• The present invention will now be illustrated in detail by way of the following Examples. However, the present invention is not limited to those Examples at all.
  • (Method for evaluation) (1) Barrier property against vapor and oxygen
  • Barrier property of a transparent gas-barrier layer film against vapor was measured using "Permatran" (trade name) manufactured by Modern Control. Barrier property against oxygen was measured using "Oxytran" (trade name) manufactured by Modern Control.
  • (2) Transmission rate of the whole light
  • Transmission rate of the whole light was measured using "NDH 2000" (trade name) manufactured by Nippon Denshoku Kogyo. Transmission of the whole light is in accordance with JIS K 7361.
  • (3) Close adherence
  • Close adherence was measured using a cross cut method. On the surface of the layered film, 100 squares each being 1 mm × 1 mm were formed on the surface of a layered film using a cutter and a cellophane tape (manufactured by Nichiban) was adhered thereon. Evaluation was conducted by counting the numbers of the squares where a part of the layered film remained on the layered film when the cellophane tape was removed. Thus, definition was that 100/100 was the best while 0/100 means that all were removed.
  • (4) Preparation of acrylate resin having a lactone ring and its solution
  • Acrylate resins having a lactone ring were two kinds of the resins manufactured by Nippon Shokubai represented by the following formulae
    Figure imgb0005
    where copolymerizing ratio was different.
    • Resin A1 where n:m = 20:80 (molar ratio)
    • Resin A2 where n:m = 25:75 (molar ratio)
    • Each of those two kinds of acrylate resins was dissolved in a 1:1 mixture (by ratio) of hot toluene and hot MIBK (methyl isobutyl ketone) to make the concentration 20% by weight to prepare a resin solution.
    (5) Resin of energy-hardening type
  • With regard to resin of an energy-hardening type, a solution where "NK Oligo U15HA-50P" (trade name) which is a 15-functional acrylate oligomer being an ultraviolet-hardening type resin manufactured by Shin Nakamura Kogyo was dissolved in 1M2P (1-methoxy-2-propanol) in 50% by weight and a solution of "NK Oligo U6HA-50P" (trade name) which is a 6-functional acrylate oligomer was dissolved in 1M2P in 50% by weight were used as the resin B1 and B2, respectively.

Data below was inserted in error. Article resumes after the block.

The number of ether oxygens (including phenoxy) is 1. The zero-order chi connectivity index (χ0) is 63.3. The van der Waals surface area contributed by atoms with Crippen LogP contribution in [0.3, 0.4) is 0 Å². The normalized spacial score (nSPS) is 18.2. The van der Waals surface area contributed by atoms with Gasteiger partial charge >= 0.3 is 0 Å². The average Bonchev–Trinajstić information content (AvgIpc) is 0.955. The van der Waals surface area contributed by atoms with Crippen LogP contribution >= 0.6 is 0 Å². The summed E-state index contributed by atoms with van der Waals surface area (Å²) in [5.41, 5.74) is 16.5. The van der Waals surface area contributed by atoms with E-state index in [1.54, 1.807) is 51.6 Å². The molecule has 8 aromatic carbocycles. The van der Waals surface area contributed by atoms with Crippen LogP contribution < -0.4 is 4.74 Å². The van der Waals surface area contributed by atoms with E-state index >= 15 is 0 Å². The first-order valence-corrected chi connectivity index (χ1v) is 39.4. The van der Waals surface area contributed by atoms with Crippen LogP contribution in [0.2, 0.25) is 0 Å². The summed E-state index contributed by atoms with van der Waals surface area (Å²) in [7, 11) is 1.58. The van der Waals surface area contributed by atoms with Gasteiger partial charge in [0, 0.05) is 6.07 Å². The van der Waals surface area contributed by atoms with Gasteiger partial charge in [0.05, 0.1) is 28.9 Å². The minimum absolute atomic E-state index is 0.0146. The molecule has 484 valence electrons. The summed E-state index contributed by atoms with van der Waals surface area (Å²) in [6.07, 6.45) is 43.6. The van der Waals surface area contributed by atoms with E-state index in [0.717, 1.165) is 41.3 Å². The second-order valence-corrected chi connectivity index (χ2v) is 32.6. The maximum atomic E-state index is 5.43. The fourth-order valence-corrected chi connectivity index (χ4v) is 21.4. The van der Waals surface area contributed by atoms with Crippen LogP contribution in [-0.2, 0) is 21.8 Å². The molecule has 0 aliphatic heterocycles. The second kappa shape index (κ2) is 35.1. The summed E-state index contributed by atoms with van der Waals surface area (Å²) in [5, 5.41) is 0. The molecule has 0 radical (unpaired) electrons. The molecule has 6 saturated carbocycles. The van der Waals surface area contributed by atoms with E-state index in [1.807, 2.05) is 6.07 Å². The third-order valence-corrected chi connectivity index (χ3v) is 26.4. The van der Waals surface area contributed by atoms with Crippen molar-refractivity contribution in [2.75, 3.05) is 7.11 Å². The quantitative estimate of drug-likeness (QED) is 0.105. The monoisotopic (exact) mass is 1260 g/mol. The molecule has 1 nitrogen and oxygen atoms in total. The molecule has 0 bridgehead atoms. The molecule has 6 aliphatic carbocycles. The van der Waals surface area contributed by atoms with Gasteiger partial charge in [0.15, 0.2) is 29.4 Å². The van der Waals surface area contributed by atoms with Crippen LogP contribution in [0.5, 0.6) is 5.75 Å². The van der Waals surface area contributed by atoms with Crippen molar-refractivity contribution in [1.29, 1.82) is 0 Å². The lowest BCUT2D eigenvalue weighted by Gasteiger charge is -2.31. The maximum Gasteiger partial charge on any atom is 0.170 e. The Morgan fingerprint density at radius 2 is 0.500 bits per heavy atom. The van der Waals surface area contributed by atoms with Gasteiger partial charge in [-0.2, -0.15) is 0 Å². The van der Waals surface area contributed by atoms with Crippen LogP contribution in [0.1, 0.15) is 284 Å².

• To B1 and B2 each was added 1-hydroxycyclohexyl phenyl ketone ("Irgacure 184" (trade name) manufactured by Ciba Speciality Chemicals) as an initiator in 5% by weight of B1 and B2 each.
  • [Example 1]
  • As a macromolecular film, "Tetron" (OPFW, thickness: 125 µm) which was a biaxially elongated polyethylene terephthalate film manufactured by Teijin-Du Pont Film was used. On one side of this film, a dope for formation of a resin layer was prepared in such a manner that the resin solution prepared in the above (4) was used and diluted with 1M2P so that the partial rate by weight of the resin A1 to the resin B1 and solid concentration were finally made 25:75 and 22.5% by weight, respectively.
  • Then this dope was applied on one side of the polyethylene terephthalate film using a Meyer bar and dried at 70°C for 1 minute. Then UV light of 250 nm was irradiated onto the applied surface for 1 minute. After that, it was allowed to stand in a drier of 130°C for 3 minutes to give a resin layer of 2.5 µm thickness.
  • Then, the polyethylene terephthalate film where a resin layer was formed was poured into a sputtering chamber. The ultimate degree of vacuum in the chamber was made not more than 1.3 E-5 Pa and oxygen was introduced to an extent of 2.6 E-2 Pa. Further, 2.6 E-3 Pa of water was introduced into the chamber and then Ar was introduced thereinto as a process gas so as to make the total pressure 0.4 Pa. Electric power was introduced to an Si target with electric density of 2 W/cm2 and 30 nm of SiOx layer was formed on the resin layer by a reactive DC magnetron sputtering method to manufacture a transparent gas-barrier layered film.